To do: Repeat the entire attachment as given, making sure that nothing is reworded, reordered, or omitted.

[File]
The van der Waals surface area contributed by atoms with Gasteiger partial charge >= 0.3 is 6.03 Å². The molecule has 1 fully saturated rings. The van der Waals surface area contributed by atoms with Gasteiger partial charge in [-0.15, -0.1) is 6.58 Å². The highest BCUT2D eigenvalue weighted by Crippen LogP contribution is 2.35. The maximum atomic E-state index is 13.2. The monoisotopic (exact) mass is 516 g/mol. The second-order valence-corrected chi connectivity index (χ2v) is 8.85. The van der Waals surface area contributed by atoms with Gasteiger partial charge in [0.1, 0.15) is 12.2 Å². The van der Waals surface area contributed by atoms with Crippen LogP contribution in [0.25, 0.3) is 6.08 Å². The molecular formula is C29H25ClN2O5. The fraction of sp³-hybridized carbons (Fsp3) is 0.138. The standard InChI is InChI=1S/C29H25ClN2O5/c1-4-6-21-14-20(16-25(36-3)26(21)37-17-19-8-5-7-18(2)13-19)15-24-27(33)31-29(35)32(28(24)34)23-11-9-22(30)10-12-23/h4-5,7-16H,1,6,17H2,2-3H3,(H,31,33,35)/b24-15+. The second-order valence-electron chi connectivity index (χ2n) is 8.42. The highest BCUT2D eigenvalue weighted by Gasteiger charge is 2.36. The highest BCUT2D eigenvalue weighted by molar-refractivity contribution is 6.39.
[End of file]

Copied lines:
The van der Waals surface area contributed by atoms with Gasteiger partial charge >= 0.3 is 6.03 Å². The molecule has 1 fully saturated rings. The van der Waals surface area contributed by atoms with Gasteiger partial charge in [-0.15, -0.1) is 6.58 Å². The highest BCUT2D eigenvalue weighted by Crippen LogP contribution is 2.35. The maximum atomic E-state index is 13.2. The monoisotopic (exact) mass is 516 g/mol. The second-order valence-corrected chi connectivity index (χ2v) is 8.85. The van der Waals surface area contributed by atoms with Gasteiger partial charge in [0.1, 0.15) is 12.2 Å². The van der Waals surface area contributed by atoms with Crippen LogP contribution in [0.25, 0.3) is 6.08 Å². The molecular formula is C29H25ClN2O5. The fraction of sp³-hybridized carbons (Fsp3) is 0.138. The standard InChI is InChI=1S/C29H25ClN2O5/c1-4-6-21-14-20(16-25(36-3)26(21)37-17-19-8-5-7-18(2)13-19)15-24-27(33)31-29(35)32(28(24)34)23-11-9-22(30)10-12-23/h4-5,7-16H,1,6,17H2,2-3H3,(H,31,33,35)/b24-15+. The second-order valence-electron chi connectivity index (χ2n) is 8.42. The highest BCUT2D eigenvalue weighted by Gasteiger charge is 2.36. The highest BCUT2D eigenvalue weighted by molar-refractivity contribution is 6.39.